Sometimes, Kevin Youkilis will even yell at the opposing pitcher and charge the mound when thrown at on purpose. Notice the MVP chants before the at bat, and “YOUUUK” chants after the play in the video.
Dustin Pedroia defended Youkilis’ work ethic and playing attitude in response to Valentine’s criticism in April.
“I know that Youk plays as hard as anybody I've ever seen in my life,” Pedroia said, according to WEEI. “I have his back, and his teammates have his back. We know how hard he plays.”
Youk hustled out a triple in his final at bat with the Red Sox last season, and along with Pedroia, Red Sox fans and players would love to see his gritty personality and hustle come back to Boston.
Mike Napoli was 0-or-3 in the AL Wild Card game and just 1-for-10 in the final series of the season.
Like Youkilis, Mike Napoli had a disappointing 2012 season, and it was his contract year.
In 2012, Napoli had a .227 AVG, .343 OBP and .469 SLG percentage with nine doubles, 24 HRs and 56 RBIs. In only 14 games more, Youkilis had a .235 AVG, .336 OBP, .409 SLG percentage with 15 doubles, 19 HRs and 60 RBIs.
But yes, I did rank Napoli No. 2 on the list of “Top 10 Free Agent Signings the Red Sox Should Consider This Offseason,” but he ranked just one spot ahead of Youkilis for his incredible dominance at Fenway Park over his career.
Napoli has a history of crushing the ball at Fenway Park. Last season, he hit .462 and slugged 1.231 with three HRs and eight RBIs in three games in Boston, and he has a career .306 AVG and .710 SLG percentage with seven HRs and 17 RBIs in 19 games at Fenway Park. Youkilis also has great numbers at Fenway Park over his career.
In 491 career games at Fenway Park, Youk has a .304 AVG, .400 OBP and .512 SLG percentage. In 2009, he also hit .326 and slugged .614 with 17 HRs and 71 RBIs in 74 games at home, which is comparable to Napoli's rate.
You can’t deny Napoli’s success at Fenway Park over his career, but at his rate, over a whole season of 81 games at Fenway Park, he would be on pace for an improbable 30 HRs and 72 RBIs.
Both players had disappointing 2012 seasons and have missed games in the last two seasons. Both players would also be great fits in Boston. Jim Bowden predicted both Napoli and Youkilis to each sign contracts for about $9 million per year.
Unless Napoli is willing to sign a one-year deal and have a second chance at a monster contract year, Youkilis is still a better free agent option.
Kevin Youkilis had no facial hair when he homered in his first career at bat in May 2004.
The two-time World Series champion was drafted in 2001 and played nine professional seasons with the Red Sox from 2004 to 2012. He may have finished the 2012 season with the White Sox, but he should be brought back to the Red Sox again in 2013.
Youkilis made an immediate impact in his rookie season, and even homered in his major league debut. In May 2004, he was named the AL Rookie of the Month, batting .318 with 15 runs, four doubles, one homer, seven RBIs, nine walks and an incredible .446 OBP in 13 games. He did not play, but he was also on the roster of the 2004 World Series team.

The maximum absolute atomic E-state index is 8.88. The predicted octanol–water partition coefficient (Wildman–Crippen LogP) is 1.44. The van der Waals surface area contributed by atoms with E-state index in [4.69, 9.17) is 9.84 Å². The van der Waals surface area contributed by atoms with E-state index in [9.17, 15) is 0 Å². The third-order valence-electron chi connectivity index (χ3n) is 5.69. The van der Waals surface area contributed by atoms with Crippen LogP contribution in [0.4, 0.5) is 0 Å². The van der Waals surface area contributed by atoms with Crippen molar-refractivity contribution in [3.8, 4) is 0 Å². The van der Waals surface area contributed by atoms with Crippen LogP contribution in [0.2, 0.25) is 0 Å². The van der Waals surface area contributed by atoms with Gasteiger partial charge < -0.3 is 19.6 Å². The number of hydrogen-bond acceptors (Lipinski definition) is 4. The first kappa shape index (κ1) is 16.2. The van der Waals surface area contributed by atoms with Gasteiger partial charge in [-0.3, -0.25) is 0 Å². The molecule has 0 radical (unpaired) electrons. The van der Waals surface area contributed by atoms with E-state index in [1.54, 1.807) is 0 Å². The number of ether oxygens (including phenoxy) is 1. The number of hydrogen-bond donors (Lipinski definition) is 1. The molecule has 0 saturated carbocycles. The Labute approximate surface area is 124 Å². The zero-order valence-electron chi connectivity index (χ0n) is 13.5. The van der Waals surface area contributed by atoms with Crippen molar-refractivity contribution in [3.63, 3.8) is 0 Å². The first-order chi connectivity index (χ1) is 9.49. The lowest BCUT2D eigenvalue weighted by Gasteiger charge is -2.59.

The 2007 Gold Glove winner had a huge 2007 ALCS series, which helped lead a comeback against the Indians and the Red Sox to the World Series. In the seven-game series, he batted .500 with 14 hits, three homers and seven RBIs.
In the following two seasons, Youkilis was an MVP candidate. He earned the 2008 Hank Aaron Award for being the top hitter in the American League, after hitting .312 and slugging .569 with 43 doubles, 29 homers and 115 RBIs. In 2009, he also earned the Thomas A. Yawkey Memorial Award for being the Red Sox most valuable player, after hitting .305 with a .413 OBP, 99 runs, 36 doubles, 27 HRs and 94 RBIs.
One of his most memorable moments with the Red Sox was his walk off home run against the Yankees in the bottom of the 11th in April 2009.
Youkilis had several great seasons with the Red Sox, and he did not leave on bad terms, which is exactly why many Boston fans still miss No. 20.
Kevin Youkilis received a loud standing ovation from the Fenway Faithful before his first at bat as an opposing player in Boston.
In Youkilis’ return as a White Sox player to Fenway Park this past season, he received a loud standing ovation from Red Sox Nation. He appreciated the fans as much as the fans appreciated him.
“It was a great ovation and a cool thing by the fans,” Youkilis said, according to ESPN Boston. “They've been great to me and I can't say thank you enough for the support they've given me.”
Red Sox fans would love to bring back the “YOUUUUUUUUUK,” chants and see his unorthodox batting stance. However, hopefully the team can replace Youk’s old walk-up song, “Crank That Soulja Boy” by Soulja Boy, if he returns.
A few weeks ago, I even ranked him as the No. 3 free agent the Red Sox should consider this offseason. For a cheaper, short term price with an incredible upside, Youkilis is a risky, but great free agent first baseman the Red Sox should take a chance with and bring back this offseason.
He should return to Fenway Park in red socks, play his natural position at first base and re-wear his old No. 20 jersey, which some fans probably still have.
For nine seasons, Youkilis displayed a gritty personality, elite fielding skills and some great hitting numbers.
The Red Sox should rekindle the old flame and bring back Kevin Youkilis.